1. Company Overview and Brand Rationale: Start with a concise company description, often called an ‘elevator pitch’. This should encapsulate who you are, what you offer, your target audience, and how you benefit them. Following this, delve into the logic behind your brand. This could include a summary of your initial brief to your design agency or an extract from their explanation of the brand identity you selected. Emphasize how your branding mirrors your corporate values and is designed to make the right impact on your target markets. Remember, branding is about evoking emotions, so be clear about the feelings you want to invoke in your audience.
  2. Clear Guidelines: Detail how your brand should be presented globally. Include do’s and don’ts for your logo and other critical brand elements.
  3. Master Templates: Provide templates for commonly used applications (like MS Word and PowerPoint) to your internal team, ensuring ease in creating on-brand documents. Offer external designers templates for standard formats like brochures and ads to keep them aligned with your brand and to reduce their workload.
  4. Visual Examples: Show practical applications of your brand elements in various formats – websites, emails, advertisements, printed materials, etc. This helps everyone understand the desired portrayal of your brand.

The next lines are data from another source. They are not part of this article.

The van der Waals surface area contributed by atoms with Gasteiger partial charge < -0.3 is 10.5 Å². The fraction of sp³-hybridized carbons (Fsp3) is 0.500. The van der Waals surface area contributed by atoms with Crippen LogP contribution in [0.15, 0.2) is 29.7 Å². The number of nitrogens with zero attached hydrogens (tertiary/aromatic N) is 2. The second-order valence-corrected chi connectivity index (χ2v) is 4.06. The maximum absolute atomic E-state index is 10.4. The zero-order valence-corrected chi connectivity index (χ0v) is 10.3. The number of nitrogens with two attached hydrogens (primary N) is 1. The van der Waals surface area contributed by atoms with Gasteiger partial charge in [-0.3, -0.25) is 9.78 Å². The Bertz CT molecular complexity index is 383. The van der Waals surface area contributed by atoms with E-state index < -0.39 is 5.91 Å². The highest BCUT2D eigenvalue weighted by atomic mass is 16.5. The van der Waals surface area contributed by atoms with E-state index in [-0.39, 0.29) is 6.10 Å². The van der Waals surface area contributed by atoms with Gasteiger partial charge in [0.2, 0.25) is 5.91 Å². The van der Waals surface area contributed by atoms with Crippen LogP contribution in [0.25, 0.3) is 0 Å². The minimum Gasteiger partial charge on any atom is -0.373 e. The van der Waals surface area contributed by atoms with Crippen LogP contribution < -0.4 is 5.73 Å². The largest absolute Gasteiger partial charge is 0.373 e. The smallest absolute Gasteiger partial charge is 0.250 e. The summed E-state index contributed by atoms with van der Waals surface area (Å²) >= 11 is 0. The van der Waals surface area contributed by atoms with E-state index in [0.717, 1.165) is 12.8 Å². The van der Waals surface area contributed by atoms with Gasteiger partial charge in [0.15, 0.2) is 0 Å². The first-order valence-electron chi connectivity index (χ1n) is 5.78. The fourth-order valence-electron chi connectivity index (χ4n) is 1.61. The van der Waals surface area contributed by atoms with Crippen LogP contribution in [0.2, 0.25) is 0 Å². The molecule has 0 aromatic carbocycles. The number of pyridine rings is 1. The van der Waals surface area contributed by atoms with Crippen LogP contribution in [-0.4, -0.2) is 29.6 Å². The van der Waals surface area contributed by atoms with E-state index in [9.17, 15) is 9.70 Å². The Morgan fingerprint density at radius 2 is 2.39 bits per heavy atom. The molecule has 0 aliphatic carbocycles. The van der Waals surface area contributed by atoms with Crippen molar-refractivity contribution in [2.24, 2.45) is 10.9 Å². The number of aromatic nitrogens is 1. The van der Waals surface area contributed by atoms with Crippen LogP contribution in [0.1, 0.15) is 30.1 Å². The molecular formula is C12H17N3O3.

5. Brand Voice: Define your brand’s communication style. It is crucial to understand your audience, how they communicate, and how your brand resonates with them. Consistent brand communication fosters trust with your customers.
  6. Flexibility for Evolution: Your brand will naturally evolve to stay competitive and relevant. Your style guide should be flexible but should allow for this evolution. This could involve expanding your colour palette, adjusting imagery guidelines for specific needs, and providing clear instructions on font usage across different media.

Consistency is Key: Above all, your style guide should foster consistency across all brand representations, ensuring your brand remains recognizable and aligned with your company’s overarching values and mission. As your brand and market needs change, your style guide should evolve correspondingly to maintain this consistency.